Post quarter-life crisis: discovering new priorities

By 13th December 2017Commitment
Tying lace on trainer

Louise puts her passion for running on a par with her career.

This is the third and final post in a three-part series about quarter life crisis by writer and mental health advocate Louise Jones. For Rose & Butterfly, this is an experiment in writing about personal development while being coached. In this last post, Louise describes the process of discovering her priorities and finding a more fulfilling focus in her life.   

When I wrote my first CV at aged 17, I had little to write. I had my GCSEs and a work experience placement in a school, but that was it, bar the little section right at the end on hobbies and interests.

“I like going to the theatre and seeing comedy shows. I’m also a huge reader.” I’m sure that was the gist of it. That bit didn’t matter. It was kind of embarrassing to write, I felt like a 5 year-old. I like this, I like doing that. It wasn’t important. What was the point?

“Yes, I want to earn money and be successful in my career, but I also want to run. I want to write for myself. I want to travel. I want to be a good friend and family member.”

When I graduated and went back to my CV, I had more to write. I had A-levels and a degree. I’d had more work experience placements, a part-time job in Waitrose to proudly display, and a few freelance gigs to shove in. The little section right at the end stayed relatively the same, although I perhaps showed off my English degree by rewording it to: “With a passion for the arts and culture, I frequent the theatre regularly, indulge in the comedy sector, and am an avid reader.” It still wasn’t important.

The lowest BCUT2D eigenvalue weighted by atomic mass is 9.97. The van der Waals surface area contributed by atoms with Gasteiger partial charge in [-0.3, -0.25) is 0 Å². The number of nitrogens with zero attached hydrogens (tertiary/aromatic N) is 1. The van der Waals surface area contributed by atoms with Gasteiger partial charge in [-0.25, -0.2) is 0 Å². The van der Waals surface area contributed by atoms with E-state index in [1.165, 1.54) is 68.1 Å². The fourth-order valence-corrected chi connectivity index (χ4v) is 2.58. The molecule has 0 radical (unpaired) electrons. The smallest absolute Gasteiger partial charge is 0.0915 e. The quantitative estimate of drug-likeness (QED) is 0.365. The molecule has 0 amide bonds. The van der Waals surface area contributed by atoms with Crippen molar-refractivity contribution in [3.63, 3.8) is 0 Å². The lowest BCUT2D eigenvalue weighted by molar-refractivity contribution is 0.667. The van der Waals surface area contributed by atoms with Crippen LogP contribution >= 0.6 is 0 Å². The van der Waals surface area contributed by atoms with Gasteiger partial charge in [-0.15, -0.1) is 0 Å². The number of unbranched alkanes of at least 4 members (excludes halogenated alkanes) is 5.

It wasn’t until I started running for my mental health, completed the Couch to 5k course, entered a 10k race, a half marathon, and then crossed the finish line of this year’s London Marathon that I thought, “Oh… this has significantly affected my life. Can I… put this on my CV?”

We underestimate the value of our passions, hobbies, and interests. But why? Because we were told to put them at the bottom of our CV? Because doing after school clubs were seen as nerdy or weird? Because only actions that will positively affect our career choices or have monetary value are worth doing?

I mean, it’s understandable. We’re living in a world where the cost of living is rising but our salaries aren’t rising with it. We need to earn money. ‘Money can’t buy happiness’, no, but it can pay the rent and bills. But exhaustively pursuing money and careers as motives can burn us out. It can narrow our opportunities and experiences down. It can negatively affect our mental health. We can forget our passions, our traits, our basic wants and needs. And we’re only human, so those needs are important.